Starter Homes for Newlyweds

Posted Wednesday, Mar. 06, 2013  comments  Print Reprints

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Almost every evening he walked his dogs past the derelict old house. It was in a solid neighborhood, but it had been vacant for five long years and time had done its worst.

Most would see the broken and missing windows, collapsing roof, the yard in need of care and think that the land alone had value. But Garhett Gordon saw much more in that 1938 brick home.

"I want that house," he told his fiancee.

The idea of homeownership may be recession battered, but that great American dream is still alive, and North Texas newlyweds eager to find that a nest together have joined a big parade of first-time homeowners who are changing the game.

Often older, better educated, with both partners chasing professional careers, Indulge readers who are newly married have more jingle in their jeans -- and more long-term notions of how to spend those housing dollars.

They are also a diverse group. Some demand new construction while others are willing -- even eager -- to tackle major remodeling projects. But for the four couples we interviewed, location was a singularly important consideration, and all of them had an eye on the future.

"They're thinking long range," says custom builder Sean Knight, speaking in general terms of first-home buyers. "They buy with the idea of staying longer and so they're willing to pay more." Some of Knight's young clients have been so farsighted as to design that first home with universal design features for some day when handrails in the bathroom would make life easier for themselves or an aging parent.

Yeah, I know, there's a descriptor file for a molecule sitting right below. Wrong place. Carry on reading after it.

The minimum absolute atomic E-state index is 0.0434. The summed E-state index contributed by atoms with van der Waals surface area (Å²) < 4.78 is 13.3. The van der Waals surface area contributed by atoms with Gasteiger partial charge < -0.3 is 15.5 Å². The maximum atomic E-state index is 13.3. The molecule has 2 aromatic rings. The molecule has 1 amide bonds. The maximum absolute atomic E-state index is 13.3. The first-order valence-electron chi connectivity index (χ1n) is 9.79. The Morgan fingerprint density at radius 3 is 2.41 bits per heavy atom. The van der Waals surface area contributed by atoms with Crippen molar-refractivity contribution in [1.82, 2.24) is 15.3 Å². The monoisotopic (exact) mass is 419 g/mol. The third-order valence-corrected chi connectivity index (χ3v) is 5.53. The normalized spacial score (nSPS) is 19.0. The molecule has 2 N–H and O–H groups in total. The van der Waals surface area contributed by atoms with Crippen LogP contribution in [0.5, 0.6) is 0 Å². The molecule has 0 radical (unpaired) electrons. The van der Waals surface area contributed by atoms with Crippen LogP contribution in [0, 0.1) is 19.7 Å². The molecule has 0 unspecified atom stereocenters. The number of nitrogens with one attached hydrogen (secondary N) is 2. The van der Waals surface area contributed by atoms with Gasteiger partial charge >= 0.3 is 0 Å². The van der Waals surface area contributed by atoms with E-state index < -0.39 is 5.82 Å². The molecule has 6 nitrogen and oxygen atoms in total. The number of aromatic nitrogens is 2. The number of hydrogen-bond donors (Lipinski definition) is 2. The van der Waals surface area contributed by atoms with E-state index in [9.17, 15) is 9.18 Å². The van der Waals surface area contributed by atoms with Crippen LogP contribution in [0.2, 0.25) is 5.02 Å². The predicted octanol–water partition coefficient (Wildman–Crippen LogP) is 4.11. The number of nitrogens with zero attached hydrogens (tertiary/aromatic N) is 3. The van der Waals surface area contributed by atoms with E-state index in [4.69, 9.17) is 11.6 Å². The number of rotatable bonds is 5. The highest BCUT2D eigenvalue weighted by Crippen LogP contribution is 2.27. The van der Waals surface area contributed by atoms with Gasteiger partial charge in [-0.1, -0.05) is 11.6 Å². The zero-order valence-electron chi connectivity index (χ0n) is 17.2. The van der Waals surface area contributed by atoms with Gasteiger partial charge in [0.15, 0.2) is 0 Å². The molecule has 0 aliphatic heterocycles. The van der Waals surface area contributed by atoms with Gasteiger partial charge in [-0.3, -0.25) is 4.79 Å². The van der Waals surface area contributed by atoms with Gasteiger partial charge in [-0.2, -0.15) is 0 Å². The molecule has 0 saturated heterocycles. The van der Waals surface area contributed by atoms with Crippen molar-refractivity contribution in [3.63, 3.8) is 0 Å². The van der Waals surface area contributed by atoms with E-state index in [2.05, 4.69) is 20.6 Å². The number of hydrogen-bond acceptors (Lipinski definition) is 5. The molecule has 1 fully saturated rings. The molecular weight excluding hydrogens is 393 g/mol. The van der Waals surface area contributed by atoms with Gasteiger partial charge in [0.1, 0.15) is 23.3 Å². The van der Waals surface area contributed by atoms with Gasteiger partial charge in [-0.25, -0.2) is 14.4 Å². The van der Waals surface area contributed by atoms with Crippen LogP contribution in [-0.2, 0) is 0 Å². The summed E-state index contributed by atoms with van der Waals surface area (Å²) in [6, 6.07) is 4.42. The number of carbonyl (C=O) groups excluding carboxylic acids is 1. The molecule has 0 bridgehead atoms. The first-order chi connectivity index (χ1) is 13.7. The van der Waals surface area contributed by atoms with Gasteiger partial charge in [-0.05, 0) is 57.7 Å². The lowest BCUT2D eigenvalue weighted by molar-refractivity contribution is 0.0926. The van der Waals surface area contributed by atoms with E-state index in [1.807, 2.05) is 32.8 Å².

A decade ago, people expected to stay in a first home only two to five years. Now it's 10 to 13 years, according to a 2011 National Association of Home Builders report.

The space newlyweds require has ballooned, too. While they may put off starting a family, they want to be ready when the time comes, says builder Michael Dike of Village Homes. "They want three to four bedrooms," he says. And with the future in mind, "wide doorways and fewer levels," he says.

They're also thinking of the resale value, says architect Brandon Allen of Allen Architecture. "I wish people would think more about how they are going to live in the house now and in 30 years. ... But they're thinking about ... how they can sell it before they even move in. So many decisions are based on resale," he says, regretfully.

But builders like Dike and Knight know that home buyers do have a different vision for living in a home than buyers of a decade ago did, and that their demands are changing. Open kitchens are still in. Formal dining rooms, an absolute must-have only a few years ago, are out and so are other rooms dedicated to a single use. Buyers want flexible rooms that can be used in any number of ways: a study, a music room, a guest room, craft room or reading nook, says Dike. Energy-efficient features such as foam insulation are also expected in new construction.

These young buyers are amenable to trade-offs. "They're willing to give up yards if there's a community park close," Dike says.